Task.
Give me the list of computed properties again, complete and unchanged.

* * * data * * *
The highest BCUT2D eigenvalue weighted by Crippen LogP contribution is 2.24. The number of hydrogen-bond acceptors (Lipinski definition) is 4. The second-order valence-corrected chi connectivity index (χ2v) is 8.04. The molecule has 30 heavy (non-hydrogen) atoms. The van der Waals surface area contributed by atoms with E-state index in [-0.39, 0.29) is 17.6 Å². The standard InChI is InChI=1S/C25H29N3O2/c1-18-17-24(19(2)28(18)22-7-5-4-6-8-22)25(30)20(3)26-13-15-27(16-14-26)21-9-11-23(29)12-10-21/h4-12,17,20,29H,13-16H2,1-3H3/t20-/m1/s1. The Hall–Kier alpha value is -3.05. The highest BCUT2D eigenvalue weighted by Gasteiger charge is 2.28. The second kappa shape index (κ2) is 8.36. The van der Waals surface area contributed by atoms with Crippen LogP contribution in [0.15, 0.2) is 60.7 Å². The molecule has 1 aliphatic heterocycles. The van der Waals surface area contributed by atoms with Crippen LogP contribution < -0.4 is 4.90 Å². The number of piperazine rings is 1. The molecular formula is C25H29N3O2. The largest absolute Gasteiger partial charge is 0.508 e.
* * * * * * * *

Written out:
The highest BCUT2D eigenvalue weighted by Crippen LogP contribution is 2.24. The number of hydrogen-bond acceptors (Lipinski definition) is 4. The second-order valence-corrected chi connectivity index (χ2v) is 8.04. The molecule has 30 heavy (non-hydrogen) atoms. The van der Waals surface area contributed by atoms with E-state index in [-0.39, 0.29) is 17.6 Å². The standard InChI is InChI=1S/C25H29N3O2/c1-18-17-24(19(2)28(18)22-7-5-4-6-8-22)25(30)20(3)26-13-15-27(16-14-26)21-9-11-23(29)12-10-21/h4-12,17,20,29H,13-16H2,1-3H3/t20-/m1/s1. The Hall–Kier alpha value is -3.05. The highest BCUT2D eigenvalue weighted by Gasteiger charge is 2.28. The second kappa shape index (κ2) is 8.36. The van der Waals surface area contributed by atoms with Crippen LogP contribution in [0.15, 0.2) is 60.7 Å². The molecule has 1 aliphatic heterocycles. The van der Waals surface area contributed by atoms with Crippen LogP contribution < -0.4 is 4.90 Å². The number of piperazine rings is 1. The molecular formula is C25H29N3O2. The largest absolute Gasteiger partial charge is 0.508 e.